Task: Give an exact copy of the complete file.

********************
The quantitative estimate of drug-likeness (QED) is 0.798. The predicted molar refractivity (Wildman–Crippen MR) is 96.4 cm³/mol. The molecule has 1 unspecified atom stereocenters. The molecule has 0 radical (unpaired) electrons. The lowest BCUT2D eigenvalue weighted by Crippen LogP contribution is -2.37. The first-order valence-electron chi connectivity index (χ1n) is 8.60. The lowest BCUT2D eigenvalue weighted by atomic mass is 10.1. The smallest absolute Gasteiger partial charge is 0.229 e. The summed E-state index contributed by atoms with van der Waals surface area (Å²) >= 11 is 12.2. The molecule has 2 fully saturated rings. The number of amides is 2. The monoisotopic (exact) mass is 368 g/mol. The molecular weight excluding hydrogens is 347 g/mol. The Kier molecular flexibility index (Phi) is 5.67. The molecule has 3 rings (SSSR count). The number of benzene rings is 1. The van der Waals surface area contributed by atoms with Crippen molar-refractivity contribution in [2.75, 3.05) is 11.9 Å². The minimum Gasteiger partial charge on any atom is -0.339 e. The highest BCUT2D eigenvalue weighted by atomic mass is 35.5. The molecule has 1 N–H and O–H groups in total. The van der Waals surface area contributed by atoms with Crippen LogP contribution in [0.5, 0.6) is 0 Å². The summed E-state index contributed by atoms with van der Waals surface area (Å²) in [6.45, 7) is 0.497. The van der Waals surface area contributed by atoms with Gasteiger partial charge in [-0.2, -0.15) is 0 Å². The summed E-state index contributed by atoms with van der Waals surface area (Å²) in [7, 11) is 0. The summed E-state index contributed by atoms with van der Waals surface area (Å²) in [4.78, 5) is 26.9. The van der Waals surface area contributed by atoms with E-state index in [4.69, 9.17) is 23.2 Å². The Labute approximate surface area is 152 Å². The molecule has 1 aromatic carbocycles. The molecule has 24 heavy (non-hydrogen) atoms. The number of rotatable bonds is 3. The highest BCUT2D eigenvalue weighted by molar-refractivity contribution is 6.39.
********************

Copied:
The quantitative estimate of drug-likeness (QED) is 0.798. The predicted molar refractivity (Wildman–Crippen MR) is 96.4 cm³/mol. The molecule has 1 unspecified atom stereocenters. The molecule has 0 radical (unpaired) electrons. The lowest BCUT2D eigenvalue weighted by Crippen LogP contribution is -2.37. The first-order valence-electron chi connectivity index (χ1n) is 8.60. The lowest BCUT2D eigenvalue weighted by atomic mass is 10.1. The smallest absolute Gasteiger partial charge is 0.229 e. The summed E-state index contributed by atoms with van der Waals surface area (Å²) >= 11 is 12.2. The molecule has 2 fully saturated rings. The number of amides is 2. The monoisotopic (exact) mass is 368 g/mol. The molecular weight excluding hydrogens is 347 g/mol. The Kier molecular flexibility index (Phi) is 5.67. The molecule has 3 rings (SSSR count). The number of benzene rings is 1. The van der Waals surface area contributed by atoms with Crippen molar-refractivity contribution in [2.75, 3.05) is 11.9 Å². The minimum Gasteiger partial charge on any atom is -0.339 e. The highest BCUT2D eigenvalue weighted by atomic mass is 35.5. The molecule has 1 N–H and O–H groups in total. The van der Waals surface area contributed by atoms with Crippen LogP contribution in [0.5, 0.6) is 0 Å². The summed E-state index contributed by atoms with van der Waals surface area (Å²) in [6.45, 7) is 0.497. The van der Waals surface area contributed by atoms with Gasteiger partial charge in [-0.2, -0.15) is 0 Å². The summed E-state index contributed by atoms with van der Waals surface area (Å²) in [7, 11) is 0. The summed E-state index contributed by atoms with van der Waals surface area (Å²) in [4.78, 5) is 26.9. The van der Waals surface area contributed by atoms with E-state index in [4.69, 9.17) is 23.2 Å². The Labute approximate surface area is 152 Å². The molecule has 1 aromatic carbocycles. The molecule has 24 heavy (non-hydrogen) atoms. The number of rotatable bonds is 3. The highest BCUT2D eigenvalue weighted by molar-refractivity contribution is 6.39.